The expectation when Erik ten Hag arrived at Manchester United was that he would attempt to implement the attacking, possession-based style of play that served him so well at Ajax.
That certainly seemed to be the case in the Dutchman's first two matches in charge. Man Utd dominated possession against both Brighton and Brentford, but had no points to show for it and found themselves bottom of the Premier League.
Ten Hag responded by dropping Cristiano Ronaldo, Harry Maguire and Luke Shaw for the visit of Liverpool, but he also made a more subtle tweak that has coincided with their dramatic upturn in form.
After seeing so much of the ball in their opening fixtures, Man Utd had less than 30 per cent of possession against Jurgen Klopp's side, yet claimed a vital 2-1 win.
It's a theme that's continued in their games since. Southampton made more passes in the opposition half when Man Utd came to St Mary's but ended up losing 1-0 – as did Leicester, despite also having more of the ball than Ten Hag's side at the King Power Stadium.
Arsenal dominated much of the play at Old Trafford on Sunday – ending up with more than 60 per cent of possession – but were well-beaten by full-time as Man Utd exposed Mikel Arteta's team on the counter-attack.
After six games in charge, Ten Hag may not see the side he imagined a few months ago – “there is still a lot of room for improvement” he told Sky Sports after seeing off the Gunners – but what he will see is a winning team.
Pulling off counter-attacking wins against fellow big-six sides was a hallmark of Ole Gunnar Solskjaer's Man Utd, and it appears it's a tactic that will continue to serve his permanent successor well.
Gary Neville was impressed by Arsenal's overall performance but put their defeat down, in part, to immaturity. The Sky Sports pundit also questioned Mikel Arteta's triple substitution in the second half.
“The Arsenal players will no doubt be disappointed but when they look back on this game, they'll see that they've done a lot of good things,” he said.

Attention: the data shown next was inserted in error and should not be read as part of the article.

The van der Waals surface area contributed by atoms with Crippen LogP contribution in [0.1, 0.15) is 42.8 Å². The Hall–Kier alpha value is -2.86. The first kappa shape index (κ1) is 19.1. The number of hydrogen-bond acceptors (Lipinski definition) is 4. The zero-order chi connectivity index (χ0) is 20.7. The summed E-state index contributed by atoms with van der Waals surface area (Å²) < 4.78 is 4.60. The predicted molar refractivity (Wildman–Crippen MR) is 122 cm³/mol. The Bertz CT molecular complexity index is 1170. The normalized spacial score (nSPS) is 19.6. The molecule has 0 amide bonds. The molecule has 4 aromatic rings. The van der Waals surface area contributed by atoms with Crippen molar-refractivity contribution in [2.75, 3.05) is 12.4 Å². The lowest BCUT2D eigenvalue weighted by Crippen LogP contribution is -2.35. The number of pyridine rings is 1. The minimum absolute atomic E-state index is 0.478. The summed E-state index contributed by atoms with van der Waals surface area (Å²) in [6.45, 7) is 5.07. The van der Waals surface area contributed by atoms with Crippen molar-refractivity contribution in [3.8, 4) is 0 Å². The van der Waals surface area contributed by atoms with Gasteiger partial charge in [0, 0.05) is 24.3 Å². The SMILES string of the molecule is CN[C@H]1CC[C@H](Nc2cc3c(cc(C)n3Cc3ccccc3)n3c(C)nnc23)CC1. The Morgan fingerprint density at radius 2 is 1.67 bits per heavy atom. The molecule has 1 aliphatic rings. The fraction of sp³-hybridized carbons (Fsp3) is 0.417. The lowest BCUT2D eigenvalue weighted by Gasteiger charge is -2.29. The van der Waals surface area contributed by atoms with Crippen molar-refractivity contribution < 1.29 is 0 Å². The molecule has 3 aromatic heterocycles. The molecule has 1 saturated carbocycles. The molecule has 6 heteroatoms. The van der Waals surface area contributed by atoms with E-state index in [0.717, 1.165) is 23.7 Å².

“They just lost it in the big moments of this match and maybe, just maybe, being a little too reckless too early, when they didn't need to be with 20 minutes to go and those three subs – Fabio Vieira, Eddie Nketiah and Emile Smith Rowe – coming on.
“At 2-1, there was no need to go so desperate, so early, with 20 minutes to go. Man Utd looked more solid after bringing Fred and Casemiro on. I don't think Arsenal needed to go so desperate. They dominated the game but it could have been 4-1, 5-1 at the end.
“They lost the shape. When [Oleksandr] Zinchenko went off, they had no left-back so it left them with just three defenders. They could have brought Kieran Tierney on.
“If you see Pep Guardiola chase a game of football, they do it in a methodical way. We used to chase games and go gung-ho with five minutes to go, not 20. With 20 minutes to go, you still play the extra pass.
“Arsenal did not handle that point in the game well. They deserved to lose the game because of it. If they had kept playing the way they were, they would have got back in that game because they were the better team. But they couldn't handle it.
“The lack of maturity is the question. They showed that in that last 20 minutes. I liked watching them today, but against Tottenham in that game last season, they got played a little bit. There was naivety again today.”
When a team is conceding a hatful of goals it is easy to point the finger at the goalkeeper. To solely blame Leicester's woeful defensive record this season at the gloves of Danny Ward would be harsh as Brendan Rodgers needs to take most of the flak – but it's fair to remark that the Welsh goalkeeper is hardly helping matters.
Ward holds the unfortunate statistic of now conceding the same amount of goals this season (16) as saves he has made (16). He has yet to keep a clean sheet in his nine Premier League appearances either and looked a goalkeeper on the edge in the 5-2 defeat at Brighton – one playing with no confidence or authority in his output.
But this horrendous defensive record goes back further than Ward's introduction to the side after the departure of Kasper Schmeichel to Nice, and perhaps the decision from Rodgers to install Ward as the replacement is proving to be the wrong one anyway.
Rodgers' side have now kept just one clean sheet in their last 29 Premier League away games. “I never lose any belief in what I do,” the Leicester boss said. But this continued art form of shipping goals and defending with no conviction surely is obvious to Rodgers. The buck stops with him in that regard and he can complain all he wants about not having “the right pieces of the jigsaw” but ultimately it is his responsibility to make Leicester much harder to play against than they have been for over 18 months now.
It's probably time for a change of philosophy and, judging by the reaction of the fans at full-time, perhaps a change of manager too.